answer with a simple page, asking you Yubico Yubikeys OTPs or OATH/HOTP
The Yubico Yubikey needs only one parameter: the OTP.
The OATH/HOTP tokens needs two parameters: the OTP itself (6 or 8 digits)
and the Token Identifier. The token identifier can be any character string
you prefer, or, according to the standard OATH implementation, the preceding
string to the OTP. The Yubico implementation follows this standard.
The Yubiserve Validation Server, according to the standard, will try to
find the Token Identifier preceding the OTP. If the string is found, the
OTP will be verified according to that string; in case of LCD tokens,
the string is not automatically added, so you will need to insert your ID
in the second box to allow the Validation Server to find your own identity.

          == Querying the Yubiserve Validation Server ==
Querying the Yubiserve Validation Server is pretty simple.
For Yubico Yubikeys, you will need to send a HTTP GET connection to:
http://<server ip>:<server port>/wsapi/2.0/verify?otp=<your otp>
This way you will try to authenticate to it, the simplest way possible.
The response will be something like:


As you can see, the 'h' parameter is not set, and this is because we didn't use
the signature through API Key. To use it, just add the 'id=<api key id>'
parameter we had when we added the API Key.
This time the response will be like:


To check the server signature, check the source code (you will have to do the
exact same procedure to generate it and then just check if they are equal), or
rely on the Yubico documentation on Validation Servers.

For OATH/HOTP keys, the query can be simplified or not.
If your token supports the 'Token Identifier', like Yubico Yubikeys, you can just
send one parameter, the generated string, and the Yubiserve Validation Server will
take care of looking for your key informations in the database.
If your token instead only generates the 6-8 digits, you will have to explicit
your publicID through another parameter.
So, you will have to query, via HTTP GET, the following address:
http://<server ip>:<server port>/wsapi/2.0/oathverify?otp=<your otp>&publicid=<token id>
ex.: ex.:
Both the examples works the same way: in the first case, the Token Identifier was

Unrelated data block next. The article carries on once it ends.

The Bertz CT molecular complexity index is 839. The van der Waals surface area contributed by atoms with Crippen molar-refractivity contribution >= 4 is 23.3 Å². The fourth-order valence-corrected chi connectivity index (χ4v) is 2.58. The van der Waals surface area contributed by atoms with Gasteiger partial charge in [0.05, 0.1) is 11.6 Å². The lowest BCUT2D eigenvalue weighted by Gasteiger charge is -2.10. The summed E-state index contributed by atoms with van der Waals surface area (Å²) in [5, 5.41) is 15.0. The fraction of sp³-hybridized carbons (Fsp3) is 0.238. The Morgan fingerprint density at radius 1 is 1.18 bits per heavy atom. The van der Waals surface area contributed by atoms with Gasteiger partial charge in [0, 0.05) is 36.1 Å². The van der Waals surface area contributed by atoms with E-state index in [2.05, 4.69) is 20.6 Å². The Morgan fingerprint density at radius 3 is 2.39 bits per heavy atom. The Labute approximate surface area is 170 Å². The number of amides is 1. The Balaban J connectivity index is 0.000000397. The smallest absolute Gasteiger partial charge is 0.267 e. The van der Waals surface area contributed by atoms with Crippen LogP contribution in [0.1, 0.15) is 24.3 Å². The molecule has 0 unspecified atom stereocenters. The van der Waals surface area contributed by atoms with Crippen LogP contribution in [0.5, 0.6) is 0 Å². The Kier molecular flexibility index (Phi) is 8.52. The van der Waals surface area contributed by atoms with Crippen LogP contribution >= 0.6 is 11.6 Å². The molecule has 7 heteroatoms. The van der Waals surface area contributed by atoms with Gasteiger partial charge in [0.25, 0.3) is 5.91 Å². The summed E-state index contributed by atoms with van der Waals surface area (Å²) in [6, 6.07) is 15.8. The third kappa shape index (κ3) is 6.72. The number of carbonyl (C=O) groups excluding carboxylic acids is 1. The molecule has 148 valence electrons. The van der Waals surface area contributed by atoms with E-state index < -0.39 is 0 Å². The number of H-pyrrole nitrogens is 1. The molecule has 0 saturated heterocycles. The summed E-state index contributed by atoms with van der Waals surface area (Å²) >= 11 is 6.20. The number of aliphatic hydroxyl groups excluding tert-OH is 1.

inside the generated OTP (like in Yubico Yubikey implementation), in the second case
an authentication through a LCD Token was made, so the Yubiserve needed to know who
the token belonged to, and the publicid parameter was added.
The response, like Yubico Yubikey queries, is the following:


The 'h' parameter is not set, because we didn't specified the API Key id. To use the
server signature, we will need to add the 'id' parameter, like in the following query:

And this would be the the response:


                == Basic monitoring of the Yubiserve Validation Server ==

The yubiserve tool allows you to set up basic monitoring by making an http request using
the URI /healthcheck.

This check will confirm if the yubserve tool is capable of connecting to it's database and
capable of performing queries. It also counts the number of enabled tokens/keys, and will produce
a warning if no keys are enabled.

Options are:

Example: curl -s http://localhost:8000/healthcheck?service=yubikeys

Output format is:
OK: (no message)
WARN: multi-line warning message
CRITICAL: multi-line warning message

HTTP result codes:
200 - OK / WARN
404 - Something bad, the health check did not run
500 - The healthcheck got an un-handled exception during operation. An error will be printed.
503 - The healthcheck found no enabled keys.

The recommended way to perform this is to use Nagios or other monitoring tool to poll the yubiserve health check
and check the returned string starts with "OK:"

                                == Final thoughts ==
That's all. Pretty simple, huh?
Of course you can add new keys while the server is already running, without needing it
to restart, and of course multiple queries a time are allowed, that's why the server
is multithreaded.